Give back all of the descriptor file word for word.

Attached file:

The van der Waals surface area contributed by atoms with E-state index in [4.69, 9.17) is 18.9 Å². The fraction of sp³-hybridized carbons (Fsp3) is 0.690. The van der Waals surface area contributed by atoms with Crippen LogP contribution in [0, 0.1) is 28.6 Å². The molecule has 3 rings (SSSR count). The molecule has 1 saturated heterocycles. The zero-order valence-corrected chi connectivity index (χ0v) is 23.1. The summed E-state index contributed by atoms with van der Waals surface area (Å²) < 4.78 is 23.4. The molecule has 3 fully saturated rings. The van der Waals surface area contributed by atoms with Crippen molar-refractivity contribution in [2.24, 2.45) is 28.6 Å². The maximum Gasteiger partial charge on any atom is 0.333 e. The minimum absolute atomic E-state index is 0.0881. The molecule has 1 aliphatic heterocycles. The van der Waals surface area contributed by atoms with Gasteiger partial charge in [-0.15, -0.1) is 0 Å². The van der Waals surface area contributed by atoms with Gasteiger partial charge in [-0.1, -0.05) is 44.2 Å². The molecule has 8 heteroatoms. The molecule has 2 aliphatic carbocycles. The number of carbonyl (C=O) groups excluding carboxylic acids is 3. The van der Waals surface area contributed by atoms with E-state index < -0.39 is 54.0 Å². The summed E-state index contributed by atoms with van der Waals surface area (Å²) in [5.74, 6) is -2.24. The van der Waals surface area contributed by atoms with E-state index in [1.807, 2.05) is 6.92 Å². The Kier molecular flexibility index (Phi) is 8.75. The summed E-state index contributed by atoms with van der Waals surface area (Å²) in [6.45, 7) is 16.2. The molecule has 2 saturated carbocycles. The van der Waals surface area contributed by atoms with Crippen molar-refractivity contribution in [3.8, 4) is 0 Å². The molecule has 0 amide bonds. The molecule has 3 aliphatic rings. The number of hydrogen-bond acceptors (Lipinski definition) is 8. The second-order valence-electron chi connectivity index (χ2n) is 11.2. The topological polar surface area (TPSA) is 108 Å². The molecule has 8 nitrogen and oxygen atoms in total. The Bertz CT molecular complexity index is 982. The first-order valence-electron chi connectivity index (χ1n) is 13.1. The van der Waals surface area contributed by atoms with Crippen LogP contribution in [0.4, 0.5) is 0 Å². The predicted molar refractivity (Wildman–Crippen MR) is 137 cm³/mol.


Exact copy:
The van der Waals surface area contributed by atoms with E-state index in [4.69, 9.17) is 18.9 Å². The fraction of sp³-hybridized carbons (Fsp3) is 0.690. The van der Waals surface area contributed by atoms with Crippen LogP contribution in [0, 0.1) is 28.6 Å². The molecule has 3 rings (SSSR count). The molecule has 1 saturated heterocycles. The zero-order valence-corrected chi connectivity index (χ0v) is 23.1. The summed E-state index contributed by atoms with van der Waals surface area (Å²) < 4.78 is 23.4. The molecule has 3 fully saturated rings. The van der Waals surface area contributed by atoms with Crippen molar-refractivity contribution in [2.24, 2.45) is 28.6 Å². The maximum Gasteiger partial charge on any atom is 0.333 e. The minimum absolute atomic E-state index is 0.0881. The molecule has 1 aliphatic heterocycles. The van der Waals surface area contributed by atoms with Gasteiger partial charge in [-0.15, -0.1) is 0 Å². The van der Waals surface area contributed by atoms with Gasteiger partial charge in [-0.1, -0.05) is 44.2 Å². The molecule has 8 heteroatoms. The molecule has 2 aliphatic carbocycles. The number of carbonyl (C=O) groups excluding carboxylic acids is 3. The van der Waals surface area contributed by atoms with E-state index < -0.39 is 54.0 Å². The summed E-state index contributed by atoms with van der Waals surface area (Å²) in [5.74, 6) is -2.24. The van der Waals surface area contributed by atoms with E-state index in [1.807, 2.05) is 6.92 Å². The Kier molecular flexibility index (Phi) is 8.75. The summed E-state index contributed by atoms with van der Waals surface area (Å²) in [6.45, 7) is 16.2. The molecule has 2 saturated carbocycles. The van der Waals surface area contributed by atoms with Crippen molar-refractivity contribution in [3.8, 4) is 0 Å². The molecule has 0 amide bonds. The molecule has 3 aliphatic rings. The number of hydrogen-bond acceptors (Lipinski definition) is 8. The second-order valence-electron chi connectivity index (χ2n) is 11.2. The topological polar surface area (TPSA) is 108 Å². The molecule has 8 nitrogen and oxygen atoms in total. The Bertz CT molecular complexity index is 982. The first-order valence-electron chi connectivity index (χ1n) is 13.1. The van der Waals surface area contributed by atoms with Crippen LogP contribution in [0.4, 0.5) is 0 Å². The predicted molar refractivity (Wildman–Crippen MR) is 137 cm³/mol.